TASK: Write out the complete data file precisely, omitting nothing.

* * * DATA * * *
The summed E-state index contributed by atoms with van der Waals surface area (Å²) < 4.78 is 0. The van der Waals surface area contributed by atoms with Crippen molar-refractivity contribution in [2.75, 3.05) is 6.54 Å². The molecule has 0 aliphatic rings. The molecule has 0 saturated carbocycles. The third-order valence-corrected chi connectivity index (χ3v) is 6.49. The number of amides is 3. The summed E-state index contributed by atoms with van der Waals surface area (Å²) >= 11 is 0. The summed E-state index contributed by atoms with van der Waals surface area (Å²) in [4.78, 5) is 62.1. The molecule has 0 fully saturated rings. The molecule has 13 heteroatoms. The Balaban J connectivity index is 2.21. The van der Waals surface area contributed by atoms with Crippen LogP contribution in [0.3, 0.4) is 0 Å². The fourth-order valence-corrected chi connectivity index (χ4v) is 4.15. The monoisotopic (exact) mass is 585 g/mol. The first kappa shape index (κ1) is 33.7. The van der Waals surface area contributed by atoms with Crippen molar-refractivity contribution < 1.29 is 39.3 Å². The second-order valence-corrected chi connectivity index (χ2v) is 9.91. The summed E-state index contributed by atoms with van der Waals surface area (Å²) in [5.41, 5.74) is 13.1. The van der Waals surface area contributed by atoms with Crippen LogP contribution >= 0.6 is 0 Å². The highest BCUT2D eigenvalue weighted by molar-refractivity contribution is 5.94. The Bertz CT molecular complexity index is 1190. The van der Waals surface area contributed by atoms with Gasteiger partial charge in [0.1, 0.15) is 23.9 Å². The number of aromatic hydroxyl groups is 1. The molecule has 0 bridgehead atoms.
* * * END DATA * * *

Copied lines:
The summed E-state index contributed by atoms with van der Waals surface area (Å²) < 4.78 is 0. The van der Waals surface area contributed by atoms with Crippen molar-refractivity contribution in [2.75, 3.05) is 6.54 Å². The molecule has 0 aliphatic rings. The molecule has 0 saturated carbocycles. The third-order valence-corrected chi connectivity index (χ3v) is 6.49. The number of amides is 3. The summed E-state index contributed by atoms with van der Waals surface area (Å²) >= 11 is 0. The summed E-state index contributed by atoms with van der Waals surface area (Å²) in [4.78, 5) is 62.1. The molecule has 0 fully saturated rings. The molecule has 13 heteroatoms. The Balaban J connectivity index is 2.21. The van der Waals surface area contributed by atoms with Crippen LogP contribution in [0.3, 0.4) is 0 Å². The fourth-order valence-corrected chi connectivity index (χ4v) is 4.15. The monoisotopic (exact) mass is 585 g/mol. The first kappa shape index (κ1) is 33.7. The van der Waals surface area contributed by atoms with Crippen molar-refractivity contribution < 1.29 is 39.3 Å². The second-order valence-corrected chi connectivity index (χ2v) is 9.91. The summed E-state index contributed by atoms with van der Waals surface area (Å²) in [5.41, 5.74) is 13.1. The van der Waals surface area contributed by atoms with Crippen LogP contribution >= 0.6 is 0 Å². The highest BCUT2D eigenvalue weighted by molar-refractivity contribution is 5.94. The Bertz CT molecular complexity index is 1190. The van der Waals surface area contributed by atoms with Gasteiger partial charge in [0.1, 0.15) is 23.9 Å². The number of aromatic hydroxyl groups is 1. The molecule has 0 bridgehead atoms.